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A welfare service functions in a relatively straight-forward way.

  1. People contribute with money to a certain fund.
  2. An organisation is set up which administers the use of those funds for welfare purposes.

This two-step procedure doesn't need to involve a government. You are allowed to do it yourself. The only difference is that the organisation mentioned in step-two is now an actual NGO rather than a government department.

So why don't proponents of certain welfare services just perform the above two-step procedure and do it themselves?

For example, the Democratic Party certainly seems to have enough administrative ressources to ask for donations from their voters and set up an NGO which runs whatever welfare service their voters desire: healthcare, UBI, m/paternity leaves, etc. These services are of course only available to those who contribute to its fund. This process doesn't sound overtly difficult to me and there's no legal hindrance either. It would probably take a few years to set up and get it to run optimally, but comparing that to the slow development of usual politics, a few years of hard work doesn't sound like much in comparison.

So why don't they just do that? I understand that their ultimate goal is to achieve a national coverage of such welfare plans, but if you really believe so much in these welfare programs, surely a first step is to just initiate it on your own? That would also showcase to the rest of the population that it works and is a good thing.

EDIT: By "welfare services", I don't mean services that take from the rich and give to the poor. In that case, the problem is obvious: adverse selection. I am talking about services that promote welfare: healthcare, ubi, paternity leave, education, etc.

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    Private charities exist. So this question is really "why aren't private charities a sufficient replacement for all government welfare programs?", for which there are probably several good answers. – BradC Aug 14 '19 at 15:51
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    VTCd to close as off-topic because this is really a libertarian rant more than much of a question. – Stormblessed Aug 14 '19 at 17:20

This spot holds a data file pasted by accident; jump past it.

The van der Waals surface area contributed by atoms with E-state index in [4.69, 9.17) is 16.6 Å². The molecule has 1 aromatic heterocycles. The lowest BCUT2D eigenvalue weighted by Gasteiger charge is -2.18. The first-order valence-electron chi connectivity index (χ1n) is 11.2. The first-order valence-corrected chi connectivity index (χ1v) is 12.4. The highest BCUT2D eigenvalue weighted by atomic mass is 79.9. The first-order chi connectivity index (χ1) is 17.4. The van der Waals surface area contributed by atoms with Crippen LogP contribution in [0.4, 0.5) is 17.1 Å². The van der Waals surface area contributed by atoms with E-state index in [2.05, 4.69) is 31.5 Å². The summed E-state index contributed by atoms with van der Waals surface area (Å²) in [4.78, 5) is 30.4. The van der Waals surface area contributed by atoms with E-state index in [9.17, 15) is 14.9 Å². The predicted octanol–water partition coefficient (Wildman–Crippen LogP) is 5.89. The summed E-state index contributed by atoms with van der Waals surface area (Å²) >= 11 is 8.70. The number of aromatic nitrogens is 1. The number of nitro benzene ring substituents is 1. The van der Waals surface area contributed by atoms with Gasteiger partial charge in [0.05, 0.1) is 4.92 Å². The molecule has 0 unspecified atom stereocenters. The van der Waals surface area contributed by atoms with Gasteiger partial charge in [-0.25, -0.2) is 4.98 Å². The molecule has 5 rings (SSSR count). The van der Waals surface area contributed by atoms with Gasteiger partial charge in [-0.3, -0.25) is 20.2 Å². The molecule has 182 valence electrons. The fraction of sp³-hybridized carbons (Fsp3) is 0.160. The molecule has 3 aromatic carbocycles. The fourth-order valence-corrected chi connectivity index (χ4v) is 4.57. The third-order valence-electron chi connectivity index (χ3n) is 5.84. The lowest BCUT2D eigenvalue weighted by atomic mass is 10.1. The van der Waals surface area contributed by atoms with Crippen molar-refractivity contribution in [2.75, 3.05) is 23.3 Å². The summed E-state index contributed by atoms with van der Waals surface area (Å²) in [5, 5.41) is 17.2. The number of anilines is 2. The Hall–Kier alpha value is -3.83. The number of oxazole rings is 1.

• What do you mean by "services that promote welfare"? Do you mean organizations that promote these policies and work to elect politicians that will implement them? Or are you talking about small-scale trials of programs? I'm still having trouble understanding how these NGOs funded by voluntary donations differ from either charities or political advocacy organizations. – divibisan Aug 14 '19 at 17:44
  • I agree with question, but it pushes a political agenda. Hence should be closed. It could be rephrased to make it legit. – Michael Aug 15 '19 at 2:52
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Welfare schemes distribute money from the rich to the poor. I'm from a middle-class family, with a degree etc. The chances are that I won't be dependent on welfare. Another person, from a poor background with few skills, is far more likely to need welfare. As a rational economic unit, there is no incentive for me to contribute to the welfare organisation, as I am unlikely ever to see a return on my money. Now there would be an incentive for the person who is likely to need welfare to join, but if the only people who join are those people who are likely to take more out than they put in, then the organisation will rapidly run out of money.